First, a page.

Switch is EVIL! (Part 1)

Programming has evolved from early days of hand coded binary and assembly language. Earlier structured (non-procedural) languages like COBOL relied on GOTO statement for control flow. GOTO created “spaghetti” code which made it difficult to debug and maintain the applications

Then came procedural languages like Pascal and C, where the programming style moved away from GOTO, instead using functions/procedures. But for multiway testing, they used switch or if-else-ladder.

Finally we evolved to Object Oriented languages which have polymorphism but we couldn’t get rid of switch. C language has GOTO, doesn’t mean we have to use its. Similarly OO languages have switch, doesn’t mean we have to use it. In fact, most of developers problems can be traced by to heavy use of switch case and if-else ladders.

Some “enlightened” language creators, like Guido van Rossum, probably realised that switch is EVIL (Just like me… great minds think alike, but then fools seldom differ 😂). So now people write if-else ladder in Python and curse the creator for not providing “simple” switch-case.

Programming to me is to write code such that I don’t have to visit it and modify it again

Sanjay Vyas
Here is what I called stupid unnecessary switch-case
function dayName(day) {
var whichDay = null;
switch (day) {
case 1:
whichDay = "Mon";
break;
case 2:
whichDay = "Tue";
break;
case 3:
whichDay = "Wed";
break;
case 4:
whichDay = "Thu";
break;
case 5:
whichDay = "Fri";
break;
case 6:
whichDay = "Sat";
brake;
case 7:
whichDay = "Sun";
break;
}
return whichDay;
}

Why do we write so much code just to choose what I call “value-replacement”? Not to mention that this code works until the day case 6 is called.

Replace "value-replacement" switch with a simple array
function dayName(day) {
// Use an array instead of switch
const dayNames =
["Mon", "Tue", "Wed", "Thu", "Fri", "Sat", "Sun"];
// Is the day value between 1-7?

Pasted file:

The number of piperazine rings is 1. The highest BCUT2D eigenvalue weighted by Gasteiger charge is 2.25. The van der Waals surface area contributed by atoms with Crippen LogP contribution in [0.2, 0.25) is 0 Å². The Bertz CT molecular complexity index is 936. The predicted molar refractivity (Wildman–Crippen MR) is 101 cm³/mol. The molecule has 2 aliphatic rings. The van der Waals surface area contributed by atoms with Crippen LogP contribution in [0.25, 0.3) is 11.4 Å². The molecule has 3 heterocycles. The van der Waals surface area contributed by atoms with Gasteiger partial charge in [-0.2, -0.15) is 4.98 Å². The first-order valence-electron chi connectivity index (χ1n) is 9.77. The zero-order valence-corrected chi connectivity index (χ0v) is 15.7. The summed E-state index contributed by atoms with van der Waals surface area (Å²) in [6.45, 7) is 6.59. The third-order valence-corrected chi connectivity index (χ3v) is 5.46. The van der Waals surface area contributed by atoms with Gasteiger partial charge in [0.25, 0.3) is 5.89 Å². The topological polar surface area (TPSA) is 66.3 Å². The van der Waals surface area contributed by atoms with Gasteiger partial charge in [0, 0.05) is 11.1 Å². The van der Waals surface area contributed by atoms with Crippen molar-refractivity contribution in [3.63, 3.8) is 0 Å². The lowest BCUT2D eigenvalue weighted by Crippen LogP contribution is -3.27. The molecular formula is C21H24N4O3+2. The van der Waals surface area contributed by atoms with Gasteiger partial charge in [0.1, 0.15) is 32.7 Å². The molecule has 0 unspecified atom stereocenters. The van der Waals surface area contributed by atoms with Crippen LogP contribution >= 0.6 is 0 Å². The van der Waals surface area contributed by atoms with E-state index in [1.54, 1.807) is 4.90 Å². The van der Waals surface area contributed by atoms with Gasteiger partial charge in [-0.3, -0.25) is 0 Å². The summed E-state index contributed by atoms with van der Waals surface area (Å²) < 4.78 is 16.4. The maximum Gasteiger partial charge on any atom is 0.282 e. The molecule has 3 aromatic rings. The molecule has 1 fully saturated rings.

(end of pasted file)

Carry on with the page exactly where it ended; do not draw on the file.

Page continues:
if (day < 1 || day > 7)
throw 'Invalid day number';
// Array starts with 0, Mon->1
return dayNames[day1];
}

The above code not only shortens the code but eliminates issues like misspelled break which only show up later when the actual code is called. So whenever you are simply “replacing” a value, STOP writing switch-case and use array instead.

Let’s look at what we gain apart from shortening the code and making it less error prone. We can possibly read the values of the array strings from an external source for different languages.

Here is weekday names in German language

["Mon", "Dien", "Mitt", "Donn", "Freit", "Sams", "Sonn"]
Now let's load the German day names in our code. Later you can change the weekday.json with any language like Hindi, French, Arabic and there will be NO CHANGE in our code. Yay! Maintenance free.
function dayName(day) {
// Load the day names from a file
const dayNames = require('./weekday.json');
// Were there seven names in the array?
if (dayNames.length != 7)
throw 'Error in weekday.json';
// Is day value between 1-7?
if (day < 1 || day > 7)
throw 'Invalid day number';
// Array start with 0, Mon -> 1
return dayNames[day1];
}

This was just one way in which we can eliminate switch-case. There are at least 6 more ways of eliminating switch-case and if-else ladder.

Stay tuned for more Switchzilla (Switch Killer) 👍

Switch is EVIL Series

  1. Switch is EVIL! (Part 1) – Convert it to arrays
  2. Switch is EVIL! (Part 2) – Convert it to maps
  3. Switch is EVIL! (Part 3) – Create function maps
  4. Switch is EVIL! (Part 3a) – Implementing in Java
  5. Switch is EVIL! (Part 3b) – Implementing in C#